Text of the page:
A look into our past, present and future
After last month's piece from Kyrgyzstan, we turn our attention to a very different part of the world. Stawell boy Tristan Metcalfe went on exchange to Neuenrade in 2005, but these days you might find him on a lagoon in the Cook Islands. Or in the halls of the Parliament House in Rarotonga advising the Prime Minister.
Damals / Back Then:
Year of exchange: 2005/06
Group Leader: Stacey Curtis
School: Stawell Secondary College
Sponsor: Siemens VDO (VDO was subsequently sold to Continental - one of our current sponsors!)
Town / city of exchange in Germany: Neuenrade, NRW.
Memories / anecdotes from your exchange:
So many to choose from! Weihnachten with the family in the cold, Silvester with fireworks (while a bushfire was raging back home), coming from a town with
one bus (that I couldn’t even tell you where it goes) to negotiating parts of the German train system to get around to Winter Camp and Free Travel,
Kegeln with the ‘Men’s shed’ equivalent in Neuenrade – so many! If I have to pick one, I think it is the family trips to Iserlohn to the ice hockey
– small stadium, packed full of rabid fans of a team that had really only ever been mediocre, but remained in the DEL. Honestly though, the whole experience
was amazing – being able to immerse myself in the language did wonders for my German (given how rusty I am now, I clearly need to go back!), and being
out of my comfort zone made me a more confident and outgoing person.
Studies on return from exchange:
Initially I completed a Bachelor of Commerce at the University of Ballarat (now Federation University), then a Certificate II in Meat Processing, Graduate
Certificate in Economic Policy, Graduate Diploma in Economics and Masters in Economics – all except the Meat Processing at ANU.
Career path since then:
Throughout my undergraduate degree, I worked as a cadet accountant in a small firm in Ballarat – predominately doing income tax returns, business reporting
and compliance. After finishing my degree, I decided to pursue a career in economics – which naturally led me to work in an abattoir back in my home
town of Stawell for 18 months before moving to Canberra and ANU for my initial post-graduate studies (Graduate Certificate and Graduate Diploma). In
2013, I began working in the Australian Department of Finance as an economic analyst. After 2.5 years in that role, I took a job as an economist in
the Cook Islands in mid-2015. After some movements of other staff there I became the Budget Manager and Economic Advisor – overseeing the national
budget process and providing advice to the Finance Minister and Cabinet on a variety of economic issues.
In late 2016, my mental health deteriorated to a point where I returned to Australia for treatment and went back to completing my Masters degree and tutoring
in economics at ANU, while working part time at the Department of Finance. Upon completion of my degree I took up a position with KPMG in their economic
consulting business, providing analysis, modelling and advice to clients.
In early 2020, I planned to move back to the Cook Islands as a Senior Macroeconomist with the Ministry of Finance and Economic Management. Unfortunately,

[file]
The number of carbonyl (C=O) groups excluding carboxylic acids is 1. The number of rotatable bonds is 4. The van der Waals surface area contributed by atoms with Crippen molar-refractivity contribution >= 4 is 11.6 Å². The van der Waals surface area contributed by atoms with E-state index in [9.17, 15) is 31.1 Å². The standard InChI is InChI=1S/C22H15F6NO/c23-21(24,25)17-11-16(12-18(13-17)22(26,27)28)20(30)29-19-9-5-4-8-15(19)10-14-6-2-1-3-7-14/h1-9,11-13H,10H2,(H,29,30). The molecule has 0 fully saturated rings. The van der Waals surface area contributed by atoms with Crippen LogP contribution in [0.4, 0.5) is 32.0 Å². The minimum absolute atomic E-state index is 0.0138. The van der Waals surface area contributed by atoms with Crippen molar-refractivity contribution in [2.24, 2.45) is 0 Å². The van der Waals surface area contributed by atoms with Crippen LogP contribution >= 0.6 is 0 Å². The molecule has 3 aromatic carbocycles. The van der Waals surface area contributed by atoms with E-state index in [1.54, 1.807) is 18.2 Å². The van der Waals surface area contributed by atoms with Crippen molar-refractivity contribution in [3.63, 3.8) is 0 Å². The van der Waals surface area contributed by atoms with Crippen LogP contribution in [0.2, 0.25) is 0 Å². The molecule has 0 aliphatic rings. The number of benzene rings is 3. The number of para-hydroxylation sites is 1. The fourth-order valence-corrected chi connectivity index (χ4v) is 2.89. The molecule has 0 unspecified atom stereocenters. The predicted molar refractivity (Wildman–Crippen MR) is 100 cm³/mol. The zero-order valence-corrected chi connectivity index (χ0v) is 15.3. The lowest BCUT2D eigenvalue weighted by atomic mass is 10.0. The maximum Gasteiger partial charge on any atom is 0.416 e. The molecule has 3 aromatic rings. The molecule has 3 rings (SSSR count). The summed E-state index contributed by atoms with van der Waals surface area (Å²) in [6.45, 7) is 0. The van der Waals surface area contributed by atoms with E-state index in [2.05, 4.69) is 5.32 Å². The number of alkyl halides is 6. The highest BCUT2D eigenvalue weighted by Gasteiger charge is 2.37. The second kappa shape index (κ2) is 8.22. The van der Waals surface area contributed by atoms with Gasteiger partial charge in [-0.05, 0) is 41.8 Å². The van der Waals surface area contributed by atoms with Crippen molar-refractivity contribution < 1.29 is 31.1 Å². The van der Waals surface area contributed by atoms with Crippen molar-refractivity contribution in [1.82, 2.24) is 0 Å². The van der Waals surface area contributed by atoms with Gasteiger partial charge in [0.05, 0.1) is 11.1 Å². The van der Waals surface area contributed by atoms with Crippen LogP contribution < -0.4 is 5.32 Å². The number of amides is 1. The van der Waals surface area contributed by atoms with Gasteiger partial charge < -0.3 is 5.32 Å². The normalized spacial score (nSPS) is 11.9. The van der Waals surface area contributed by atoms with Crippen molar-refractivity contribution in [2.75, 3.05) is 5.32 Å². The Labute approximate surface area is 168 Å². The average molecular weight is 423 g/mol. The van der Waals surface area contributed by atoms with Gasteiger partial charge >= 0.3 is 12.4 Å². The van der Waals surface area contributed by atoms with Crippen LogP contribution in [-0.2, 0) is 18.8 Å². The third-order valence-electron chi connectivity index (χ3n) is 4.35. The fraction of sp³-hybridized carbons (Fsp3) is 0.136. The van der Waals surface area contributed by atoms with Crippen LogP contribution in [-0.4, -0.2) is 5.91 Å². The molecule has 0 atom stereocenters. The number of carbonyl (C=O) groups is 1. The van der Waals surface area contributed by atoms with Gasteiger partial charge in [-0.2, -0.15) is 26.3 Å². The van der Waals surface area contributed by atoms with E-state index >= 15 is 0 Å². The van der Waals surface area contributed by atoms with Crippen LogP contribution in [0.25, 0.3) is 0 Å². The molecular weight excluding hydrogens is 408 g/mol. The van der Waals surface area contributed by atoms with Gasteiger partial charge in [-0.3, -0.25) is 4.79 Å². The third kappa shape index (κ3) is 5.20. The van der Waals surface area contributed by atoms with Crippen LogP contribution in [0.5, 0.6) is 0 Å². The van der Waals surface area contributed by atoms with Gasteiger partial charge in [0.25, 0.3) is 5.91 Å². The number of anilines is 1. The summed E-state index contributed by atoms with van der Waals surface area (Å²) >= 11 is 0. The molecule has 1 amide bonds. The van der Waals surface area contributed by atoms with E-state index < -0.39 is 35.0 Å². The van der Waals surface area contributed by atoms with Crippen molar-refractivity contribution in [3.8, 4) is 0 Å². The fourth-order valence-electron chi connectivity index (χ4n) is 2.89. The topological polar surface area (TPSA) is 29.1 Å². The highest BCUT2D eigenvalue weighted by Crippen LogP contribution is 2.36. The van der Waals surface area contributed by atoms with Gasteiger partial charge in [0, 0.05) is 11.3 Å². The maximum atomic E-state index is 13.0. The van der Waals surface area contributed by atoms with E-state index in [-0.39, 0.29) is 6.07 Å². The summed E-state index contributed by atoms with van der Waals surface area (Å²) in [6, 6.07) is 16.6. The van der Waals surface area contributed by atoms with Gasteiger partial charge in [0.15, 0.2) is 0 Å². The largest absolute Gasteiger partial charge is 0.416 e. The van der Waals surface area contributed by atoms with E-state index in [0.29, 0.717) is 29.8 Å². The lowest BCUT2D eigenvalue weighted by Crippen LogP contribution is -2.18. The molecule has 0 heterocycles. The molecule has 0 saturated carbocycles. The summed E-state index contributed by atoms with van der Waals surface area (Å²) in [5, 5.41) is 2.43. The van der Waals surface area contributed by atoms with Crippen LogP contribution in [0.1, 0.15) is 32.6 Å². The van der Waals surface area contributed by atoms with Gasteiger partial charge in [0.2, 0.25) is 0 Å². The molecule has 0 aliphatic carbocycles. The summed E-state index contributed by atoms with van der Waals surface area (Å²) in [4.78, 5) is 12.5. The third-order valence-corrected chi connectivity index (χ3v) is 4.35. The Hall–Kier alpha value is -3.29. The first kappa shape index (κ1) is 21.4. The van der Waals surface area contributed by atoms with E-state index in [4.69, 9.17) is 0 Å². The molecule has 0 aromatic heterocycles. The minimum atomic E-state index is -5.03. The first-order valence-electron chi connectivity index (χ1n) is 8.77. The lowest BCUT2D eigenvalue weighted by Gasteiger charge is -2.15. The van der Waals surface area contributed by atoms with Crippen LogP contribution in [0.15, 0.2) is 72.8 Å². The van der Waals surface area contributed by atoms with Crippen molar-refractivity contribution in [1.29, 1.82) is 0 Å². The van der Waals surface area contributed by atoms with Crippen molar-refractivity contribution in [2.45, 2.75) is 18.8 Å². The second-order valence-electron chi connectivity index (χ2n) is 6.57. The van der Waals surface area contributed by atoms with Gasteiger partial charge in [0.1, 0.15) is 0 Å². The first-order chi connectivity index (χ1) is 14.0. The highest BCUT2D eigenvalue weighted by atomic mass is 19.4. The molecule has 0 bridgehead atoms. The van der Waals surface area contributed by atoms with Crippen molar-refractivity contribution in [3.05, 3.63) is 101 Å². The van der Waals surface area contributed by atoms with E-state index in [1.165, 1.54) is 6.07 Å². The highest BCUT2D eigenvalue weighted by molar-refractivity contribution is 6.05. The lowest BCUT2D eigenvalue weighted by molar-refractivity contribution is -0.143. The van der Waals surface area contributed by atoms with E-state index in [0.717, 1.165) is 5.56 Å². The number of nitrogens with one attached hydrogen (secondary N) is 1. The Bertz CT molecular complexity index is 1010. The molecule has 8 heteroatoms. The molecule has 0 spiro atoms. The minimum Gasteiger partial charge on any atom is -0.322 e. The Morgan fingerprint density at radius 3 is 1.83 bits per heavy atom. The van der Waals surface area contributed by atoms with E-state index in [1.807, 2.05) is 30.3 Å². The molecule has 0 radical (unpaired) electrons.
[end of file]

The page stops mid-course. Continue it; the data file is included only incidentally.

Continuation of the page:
the pandemic complicated matters, so I spent 12 months working remotely from Canberra before I could arrange to get entry to the Managed Isolation
and Quarantine system in New Zealand to get back to the Cook Islands. Since the end of March, I have been back in beautiful Rarotonga working on a
rescue and recovery package for the Cook Islands economy which has been ravaged by the need to close borders during the pandemic.
What are you doing now?
My current role involves leading the macroeconomic forecasting for the Cook Islands as well as providing advice to the Secretary of Finance and the Finance
Minister (who is also the Prime Minister currently). Outside of work, I spend time volunteering with both an ice hockey team in Canberra (CBR Brave)
– though this is tougher to do from a distance – and the mental health charity, Beyond Blue. Coming back to island life has meant more swimming in
lagoons, canoeing and sunsets on the beach than is possible in a Canberra winter!
How the SAGSE exchange experience influenced your life's journey:
The SAGSE experience changed my life in immeasurable ways. Firstly, it instilled the desire to travel and see the world – without which I wouldn’t be in
my current job or living situation. It opened me up to other people and cultures I wouldn’t normally be exposed to as well considering I came from
a small regional town in Victoria – including friends in my Jahrgang and experiences I would not have had otherwise. It also did wonders for my German
Secondly, I discovered the sport of ice hockey while in Germany, and that has led me to an obsession which ultimately resulted in my playing a part in
the management team and leading opposition analysis and statistics for a national championship team in 2018. The CBR Brave won the world’s 3rd oldest
ice hockey trophy – the Goodall Cup, which is played for in Australia each year.
I’d just like to plug the wonderful people at Beyond Blue – it has been a tough year for many of us, especially those with family and friends overseas
who we are unable to visit, and if you are struggling at all – please reach out to someone for some help. There is lots of information available on
the website at www.beyondblue.org.au or speak to a friend, or GP or anyone.